## 9 comments on “Twin Prime Day! (Or why theorems in analytic number theory are like buses)”

1. Quite a week for math (or number theory at least)! 🙂

2. Oh, really? How do you express 7 as the sum of three odd primes?

Thought so.

3. @Anil – you missed the critical words “at most”. (You can write it as the sum of one odd prime: 7.)

Thinking about it with this in mind though, 7 was an unnecessarily large limit, so I’ve edited the post.

4. Richard, my point is, that is not what the paper claims to prove. It proves that every odd number is a sum of three primes (not necessarily three _odd_ primes). I am not sure how you go from that to “sum of at most three odd primes”.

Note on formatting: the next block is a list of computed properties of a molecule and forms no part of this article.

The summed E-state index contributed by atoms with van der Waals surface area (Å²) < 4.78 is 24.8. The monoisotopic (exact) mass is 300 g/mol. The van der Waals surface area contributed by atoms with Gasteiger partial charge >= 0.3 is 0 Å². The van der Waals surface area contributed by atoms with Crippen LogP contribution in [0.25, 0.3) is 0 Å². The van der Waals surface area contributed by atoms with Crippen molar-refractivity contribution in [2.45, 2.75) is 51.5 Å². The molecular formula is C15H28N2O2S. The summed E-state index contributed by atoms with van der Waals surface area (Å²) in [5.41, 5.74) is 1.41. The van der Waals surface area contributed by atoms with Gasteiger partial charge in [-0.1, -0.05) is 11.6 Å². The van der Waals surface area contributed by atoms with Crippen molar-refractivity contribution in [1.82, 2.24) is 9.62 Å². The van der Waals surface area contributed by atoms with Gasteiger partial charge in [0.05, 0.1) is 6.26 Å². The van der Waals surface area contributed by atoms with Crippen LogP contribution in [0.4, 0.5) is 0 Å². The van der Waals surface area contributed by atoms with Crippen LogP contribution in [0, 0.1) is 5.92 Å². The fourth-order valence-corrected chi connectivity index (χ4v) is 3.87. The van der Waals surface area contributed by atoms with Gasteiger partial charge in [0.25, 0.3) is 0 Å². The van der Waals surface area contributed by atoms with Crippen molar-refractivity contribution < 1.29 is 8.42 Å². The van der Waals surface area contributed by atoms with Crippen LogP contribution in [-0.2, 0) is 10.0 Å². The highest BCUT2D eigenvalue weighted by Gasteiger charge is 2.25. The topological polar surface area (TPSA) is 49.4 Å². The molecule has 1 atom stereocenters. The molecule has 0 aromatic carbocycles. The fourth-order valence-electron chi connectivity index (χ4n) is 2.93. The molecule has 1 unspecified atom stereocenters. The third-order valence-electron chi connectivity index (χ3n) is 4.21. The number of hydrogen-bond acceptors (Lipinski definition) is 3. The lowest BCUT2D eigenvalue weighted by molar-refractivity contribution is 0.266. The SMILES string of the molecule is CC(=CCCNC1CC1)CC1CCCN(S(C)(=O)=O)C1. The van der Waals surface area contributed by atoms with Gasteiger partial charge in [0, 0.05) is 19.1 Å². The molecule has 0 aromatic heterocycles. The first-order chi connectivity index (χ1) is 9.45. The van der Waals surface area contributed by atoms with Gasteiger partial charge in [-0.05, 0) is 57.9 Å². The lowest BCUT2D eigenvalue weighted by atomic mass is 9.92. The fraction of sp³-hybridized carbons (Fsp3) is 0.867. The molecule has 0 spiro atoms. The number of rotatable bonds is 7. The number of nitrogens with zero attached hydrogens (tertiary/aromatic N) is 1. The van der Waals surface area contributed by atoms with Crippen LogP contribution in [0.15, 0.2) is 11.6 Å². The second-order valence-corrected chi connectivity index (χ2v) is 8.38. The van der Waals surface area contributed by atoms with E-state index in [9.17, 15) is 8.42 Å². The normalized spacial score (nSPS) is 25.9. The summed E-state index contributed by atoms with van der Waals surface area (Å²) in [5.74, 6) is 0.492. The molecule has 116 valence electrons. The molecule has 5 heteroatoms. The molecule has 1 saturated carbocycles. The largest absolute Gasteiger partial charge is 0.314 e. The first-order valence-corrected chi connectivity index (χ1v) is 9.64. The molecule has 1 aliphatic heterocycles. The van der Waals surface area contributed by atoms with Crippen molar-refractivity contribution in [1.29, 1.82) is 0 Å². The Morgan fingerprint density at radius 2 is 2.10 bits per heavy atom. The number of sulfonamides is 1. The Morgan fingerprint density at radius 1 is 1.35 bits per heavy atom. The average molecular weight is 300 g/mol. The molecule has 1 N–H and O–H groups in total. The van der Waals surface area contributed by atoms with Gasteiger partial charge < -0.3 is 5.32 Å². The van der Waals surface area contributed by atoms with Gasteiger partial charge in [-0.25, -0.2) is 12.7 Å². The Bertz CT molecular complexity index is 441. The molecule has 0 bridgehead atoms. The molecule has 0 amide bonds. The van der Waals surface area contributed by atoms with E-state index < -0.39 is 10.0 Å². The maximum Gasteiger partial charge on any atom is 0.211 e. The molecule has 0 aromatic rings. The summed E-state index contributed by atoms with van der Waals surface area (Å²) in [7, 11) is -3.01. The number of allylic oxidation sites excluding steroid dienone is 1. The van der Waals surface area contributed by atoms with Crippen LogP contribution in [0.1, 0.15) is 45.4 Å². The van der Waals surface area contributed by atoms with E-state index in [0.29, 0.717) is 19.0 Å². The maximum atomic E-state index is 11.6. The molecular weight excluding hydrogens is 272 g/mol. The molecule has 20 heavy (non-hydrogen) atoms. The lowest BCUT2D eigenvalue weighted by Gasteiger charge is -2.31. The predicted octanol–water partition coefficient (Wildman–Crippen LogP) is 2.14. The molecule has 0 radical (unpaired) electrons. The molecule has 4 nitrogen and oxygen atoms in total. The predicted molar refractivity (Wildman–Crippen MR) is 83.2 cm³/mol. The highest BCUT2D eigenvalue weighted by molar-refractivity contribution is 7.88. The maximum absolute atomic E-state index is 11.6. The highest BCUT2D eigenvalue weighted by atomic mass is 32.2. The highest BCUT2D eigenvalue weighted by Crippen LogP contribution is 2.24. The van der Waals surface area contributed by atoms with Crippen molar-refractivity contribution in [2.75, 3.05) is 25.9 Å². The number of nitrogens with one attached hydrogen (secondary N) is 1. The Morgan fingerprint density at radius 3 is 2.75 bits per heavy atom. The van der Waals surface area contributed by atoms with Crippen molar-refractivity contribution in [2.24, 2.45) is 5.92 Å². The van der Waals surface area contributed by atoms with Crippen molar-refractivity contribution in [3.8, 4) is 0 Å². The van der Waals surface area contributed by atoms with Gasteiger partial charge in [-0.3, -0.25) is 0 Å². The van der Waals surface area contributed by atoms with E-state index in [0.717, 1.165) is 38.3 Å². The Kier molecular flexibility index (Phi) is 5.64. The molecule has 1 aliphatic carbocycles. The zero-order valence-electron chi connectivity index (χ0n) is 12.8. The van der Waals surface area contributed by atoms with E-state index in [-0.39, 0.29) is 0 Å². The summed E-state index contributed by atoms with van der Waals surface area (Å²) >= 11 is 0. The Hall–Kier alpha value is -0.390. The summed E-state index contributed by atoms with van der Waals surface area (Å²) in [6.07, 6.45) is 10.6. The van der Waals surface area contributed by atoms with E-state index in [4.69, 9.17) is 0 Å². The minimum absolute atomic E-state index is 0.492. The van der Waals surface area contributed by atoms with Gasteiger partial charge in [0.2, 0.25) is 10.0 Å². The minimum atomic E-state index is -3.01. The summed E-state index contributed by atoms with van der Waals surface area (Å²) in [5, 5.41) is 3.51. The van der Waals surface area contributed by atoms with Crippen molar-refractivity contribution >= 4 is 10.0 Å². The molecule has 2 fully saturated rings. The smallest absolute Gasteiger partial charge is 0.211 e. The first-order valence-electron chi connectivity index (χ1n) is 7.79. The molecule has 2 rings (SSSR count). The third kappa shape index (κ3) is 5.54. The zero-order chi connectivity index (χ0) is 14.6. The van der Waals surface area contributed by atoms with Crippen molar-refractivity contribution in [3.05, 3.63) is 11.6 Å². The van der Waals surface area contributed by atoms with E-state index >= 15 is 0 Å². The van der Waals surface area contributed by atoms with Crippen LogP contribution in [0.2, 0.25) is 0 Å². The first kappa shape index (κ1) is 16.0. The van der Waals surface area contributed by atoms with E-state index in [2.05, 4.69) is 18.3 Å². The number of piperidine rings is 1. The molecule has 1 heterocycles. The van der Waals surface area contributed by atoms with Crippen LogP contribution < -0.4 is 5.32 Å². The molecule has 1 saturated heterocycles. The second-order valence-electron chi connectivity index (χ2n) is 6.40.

5. No, I agree with Anil – these “at most”s are getting in the way. I’ve amended the post. Thanks.

6. I’m having trouble with two statements of the weak Goldbach conjecture and whether they are equivalent.

– Does the proof that “every odd integer N greater than 5 is the sum of three primes” imply that “all odd integers greater than 7 are the sum of three odd primes”?
– If so, is there an intuitive way to explain how this is so?
– If not, why do people call both the weak Goldback conjecture, and does the “greater than 7” version remain unproven?

The question with more detail and some discussion is here on Google+: